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Tax and Unclaimed Property for Mergers and Acquisitions

Kristine Butterbaugh
April 19, 2022

Mergers and acquisitions (M&A) have always been inherent in the financial institution landscape but have recently increased at an unprecedented pace. A recent Fortune.com article indicated a whopping $2.4 trillion in M&A deals in 2021, up 158% from last year. In February 2022, the FDIC prioritized policy updates to the 25-year-old Bank Merger Act in response to the increased activity in the industry.

Organizations must be prepared to tackle the associated regulatory compliance obligations to realize the strategic return on an M&A deal. Proper transitioning of state unclaimed property and annual tax information reporting processes are two areas within a financial institution that are often overlooked in the M&A process. Penalties associated with erroneous or missed reporting of tax and unclaimed property reporting requirements are steep. Organizations often find themselves receiving surprise penalty notices from the IRS and state tax jurisdictions, or multi-state audits of their unclaimed property processes shortly after the M&A completion.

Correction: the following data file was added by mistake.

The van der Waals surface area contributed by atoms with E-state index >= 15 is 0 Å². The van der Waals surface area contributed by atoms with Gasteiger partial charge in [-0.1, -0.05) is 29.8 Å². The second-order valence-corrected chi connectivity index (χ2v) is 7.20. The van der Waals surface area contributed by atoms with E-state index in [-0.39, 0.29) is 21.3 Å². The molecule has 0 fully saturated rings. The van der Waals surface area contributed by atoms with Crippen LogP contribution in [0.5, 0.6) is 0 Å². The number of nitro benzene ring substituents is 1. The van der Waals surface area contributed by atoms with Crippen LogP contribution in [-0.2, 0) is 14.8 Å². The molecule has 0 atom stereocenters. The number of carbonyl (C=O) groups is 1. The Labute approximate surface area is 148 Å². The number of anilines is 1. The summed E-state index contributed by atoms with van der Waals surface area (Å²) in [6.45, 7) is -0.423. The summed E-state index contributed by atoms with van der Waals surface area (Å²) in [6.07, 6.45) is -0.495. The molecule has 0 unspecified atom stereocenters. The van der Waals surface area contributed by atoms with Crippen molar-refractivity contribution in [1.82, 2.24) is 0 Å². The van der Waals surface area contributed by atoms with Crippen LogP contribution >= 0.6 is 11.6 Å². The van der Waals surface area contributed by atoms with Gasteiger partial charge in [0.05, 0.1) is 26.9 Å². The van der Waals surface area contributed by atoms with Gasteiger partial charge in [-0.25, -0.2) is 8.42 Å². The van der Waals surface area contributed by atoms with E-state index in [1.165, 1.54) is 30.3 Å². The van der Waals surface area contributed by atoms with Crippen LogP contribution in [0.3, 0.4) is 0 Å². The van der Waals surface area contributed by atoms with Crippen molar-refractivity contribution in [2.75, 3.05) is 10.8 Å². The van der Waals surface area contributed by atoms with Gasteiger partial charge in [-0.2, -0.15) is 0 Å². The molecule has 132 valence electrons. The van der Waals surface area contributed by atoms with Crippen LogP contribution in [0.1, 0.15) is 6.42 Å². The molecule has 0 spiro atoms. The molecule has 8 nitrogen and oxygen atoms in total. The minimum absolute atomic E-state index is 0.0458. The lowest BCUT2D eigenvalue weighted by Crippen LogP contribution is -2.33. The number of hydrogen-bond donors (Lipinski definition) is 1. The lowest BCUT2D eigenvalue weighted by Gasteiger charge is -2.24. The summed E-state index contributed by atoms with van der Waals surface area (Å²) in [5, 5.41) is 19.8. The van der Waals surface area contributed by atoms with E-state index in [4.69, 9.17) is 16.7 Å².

Following are best practices to prepare for the unintended consequences of M&A activity associated with tax and unclaimed property reporting.

Unclaimed property

Imagine the excitement of a new acquisition and the focus on integration into your business, only later to find out you have a multi-million-dollar unclaimed property exposure. If the new acquisition was not in compliance with unclaimed property law, that excitement can quickly turn into a mad scramble to gather resources, hire outside experts and work with regulators to bring the business into compliance. The purchase transaction alone could draw the attention of state regulators or third-party contingency fee auditors.